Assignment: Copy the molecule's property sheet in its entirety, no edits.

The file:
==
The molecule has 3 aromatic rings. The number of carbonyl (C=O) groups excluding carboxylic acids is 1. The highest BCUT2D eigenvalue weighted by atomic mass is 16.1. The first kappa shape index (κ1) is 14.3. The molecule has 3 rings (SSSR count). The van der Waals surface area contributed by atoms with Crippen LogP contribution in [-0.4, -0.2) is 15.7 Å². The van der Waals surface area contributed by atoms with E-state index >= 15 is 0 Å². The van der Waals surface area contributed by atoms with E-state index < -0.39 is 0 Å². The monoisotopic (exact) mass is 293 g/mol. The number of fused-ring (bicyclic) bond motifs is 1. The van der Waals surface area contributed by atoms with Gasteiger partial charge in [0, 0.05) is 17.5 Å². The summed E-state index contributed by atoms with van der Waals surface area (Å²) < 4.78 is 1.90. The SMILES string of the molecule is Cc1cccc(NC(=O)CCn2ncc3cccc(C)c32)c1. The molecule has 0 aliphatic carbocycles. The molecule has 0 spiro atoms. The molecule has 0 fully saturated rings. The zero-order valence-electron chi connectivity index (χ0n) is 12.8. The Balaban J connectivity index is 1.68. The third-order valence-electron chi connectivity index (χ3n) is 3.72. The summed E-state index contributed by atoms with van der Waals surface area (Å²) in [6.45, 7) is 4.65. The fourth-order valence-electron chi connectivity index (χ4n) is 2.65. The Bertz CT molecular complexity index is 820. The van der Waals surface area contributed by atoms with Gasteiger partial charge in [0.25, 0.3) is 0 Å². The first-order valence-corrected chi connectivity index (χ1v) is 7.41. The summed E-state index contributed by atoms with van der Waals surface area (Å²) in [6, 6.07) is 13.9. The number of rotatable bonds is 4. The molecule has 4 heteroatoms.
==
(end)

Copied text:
The molecule has 3 aromatic rings. The number of carbonyl (C=O) groups excluding carboxylic acids is 1. The highest BCUT2D eigenvalue weighted by atomic mass is 16.1. The first kappa shape index (κ1) is 14.3. The molecule has 3 rings (SSSR count). The van der Waals surface area contributed by atoms with Crippen LogP contribution in [-0.4, -0.2) is 15.7 Å². The van der Waals surface area contributed by atoms with E-state index >= 15 is 0 Å². The van der Waals surface area contributed by atoms with E-state index < -0.39 is 0 Å². The monoisotopic (exact) mass is 293 g/mol. The number of fused-ring (bicyclic) bond motifs is 1. The van der Waals surface area contributed by atoms with Gasteiger partial charge in [0, 0.05) is 17.5 Å². The summed E-state index contributed by atoms with van der Waals surface area (Å²) < 4.78 is 1.90. The SMILES string of the molecule is Cc1cccc(NC(=O)CCn2ncc3cccc(C)c32)c1. The molecule has 0 aliphatic carbocycles. The molecule has 0 spiro atoms. The molecule has 0 fully saturated rings. The zero-order valence-electron chi connectivity index (χ0n) is 12.8. The Balaban J connectivity index is 1.68. The third-order valence-electron chi connectivity index (χ3n) is 3.72. The summed E-state index contributed by atoms with van der Waals surface area (Å²) in [6.45, 7) is 4.65. The fourth-order valence-electron chi connectivity index (χ4n) is 2.65. The Bertz CT molecular complexity index is 820. The van der Waals surface area contributed by atoms with Gasteiger partial charge in [0.25, 0.3) is 0 Å². The first-order valence-corrected chi connectivity index (χ1v) is 7.41. The summed E-state index contributed by atoms with van der Waals surface area (Å²) in [6, 6.07) is 13.9. The number of rotatable bonds is 4. The molecule has 4 heteroatoms.